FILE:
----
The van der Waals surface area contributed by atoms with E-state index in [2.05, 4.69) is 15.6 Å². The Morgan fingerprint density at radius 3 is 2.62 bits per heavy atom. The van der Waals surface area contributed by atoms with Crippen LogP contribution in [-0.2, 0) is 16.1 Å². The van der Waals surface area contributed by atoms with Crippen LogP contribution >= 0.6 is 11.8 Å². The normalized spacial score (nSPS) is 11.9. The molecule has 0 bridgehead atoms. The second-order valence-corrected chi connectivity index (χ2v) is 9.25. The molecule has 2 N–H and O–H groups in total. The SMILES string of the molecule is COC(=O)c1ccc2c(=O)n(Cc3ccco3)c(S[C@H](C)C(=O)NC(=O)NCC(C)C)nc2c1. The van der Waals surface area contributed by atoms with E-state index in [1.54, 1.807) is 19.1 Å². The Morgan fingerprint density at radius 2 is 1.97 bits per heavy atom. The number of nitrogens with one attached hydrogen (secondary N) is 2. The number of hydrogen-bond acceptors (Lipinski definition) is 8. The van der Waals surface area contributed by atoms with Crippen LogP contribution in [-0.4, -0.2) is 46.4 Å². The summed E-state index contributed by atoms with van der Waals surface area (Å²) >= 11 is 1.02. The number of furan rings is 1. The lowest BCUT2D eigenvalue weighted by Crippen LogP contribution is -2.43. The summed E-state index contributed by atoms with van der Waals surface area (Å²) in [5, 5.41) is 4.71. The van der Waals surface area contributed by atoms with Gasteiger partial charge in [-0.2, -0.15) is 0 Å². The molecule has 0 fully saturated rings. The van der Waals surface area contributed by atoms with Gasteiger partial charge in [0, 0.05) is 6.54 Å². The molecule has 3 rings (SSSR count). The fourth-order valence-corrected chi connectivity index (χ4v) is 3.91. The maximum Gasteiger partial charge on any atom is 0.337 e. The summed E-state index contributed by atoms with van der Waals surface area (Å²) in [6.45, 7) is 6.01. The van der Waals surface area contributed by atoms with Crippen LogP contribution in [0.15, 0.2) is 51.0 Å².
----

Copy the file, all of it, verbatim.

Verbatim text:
The van der Waals surface area contributed by atoms with E-state index in [2.05, 4.69) is 15.6 Å². The Morgan fingerprint density at radius 3 is 2.62 bits per heavy atom. The van der Waals surface area contributed by atoms with Crippen LogP contribution in [-0.2, 0) is 16.1 Å². The van der Waals surface area contributed by atoms with Crippen LogP contribution >= 0.6 is 11.8 Å². The normalized spacial score (nSPS) is 11.9. The molecule has 0 bridgehead atoms. The second-order valence-corrected chi connectivity index (χ2v) is 9.25. The molecule has 2 N–H and O–H groups in total. The SMILES string of the molecule is COC(=O)c1ccc2c(=O)n(Cc3ccco3)c(S[C@H](C)C(=O)NC(=O)NCC(C)C)nc2c1. The van der Waals surface area contributed by atoms with E-state index in [1.54, 1.807) is 19.1 Å². The Morgan fingerprint density at radius 2 is 1.97 bits per heavy atom. The number of nitrogens with one attached hydrogen (secondary N) is 2. The number of hydrogen-bond acceptors (Lipinski definition) is 8. The van der Waals surface area contributed by atoms with Crippen LogP contribution in [-0.4, -0.2) is 46.4 Å². The summed E-state index contributed by atoms with van der Waals surface area (Å²) >= 11 is 1.02. The number of furan rings is 1. The lowest BCUT2D eigenvalue weighted by Crippen LogP contribution is -2.43. The summed E-state index contributed by atoms with van der Waals surface area (Å²) in [5, 5.41) is 4.71. The van der Waals surface area contributed by atoms with Gasteiger partial charge in [-0.2, -0.15) is 0 Å². The molecule has 0 fully saturated rings. The van der Waals surface area contributed by atoms with Gasteiger partial charge in [0, 0.05) is 6.54 Å². The molecule has 3 rings (SSSR count). The fourth-order valence-corrected chi connectivity index (χ4v) is 3.91. The maximum Gasteiger partial charge on any atom is 0.337 e. The summed E-state index contributed by atoms with van der Waals surface area (Å²) in [6.45, 7) is 6.01. The van der Waals surface area contributed by atoms with Crippen LogP contribution in [0.15, 0.2) is 51.0 Å².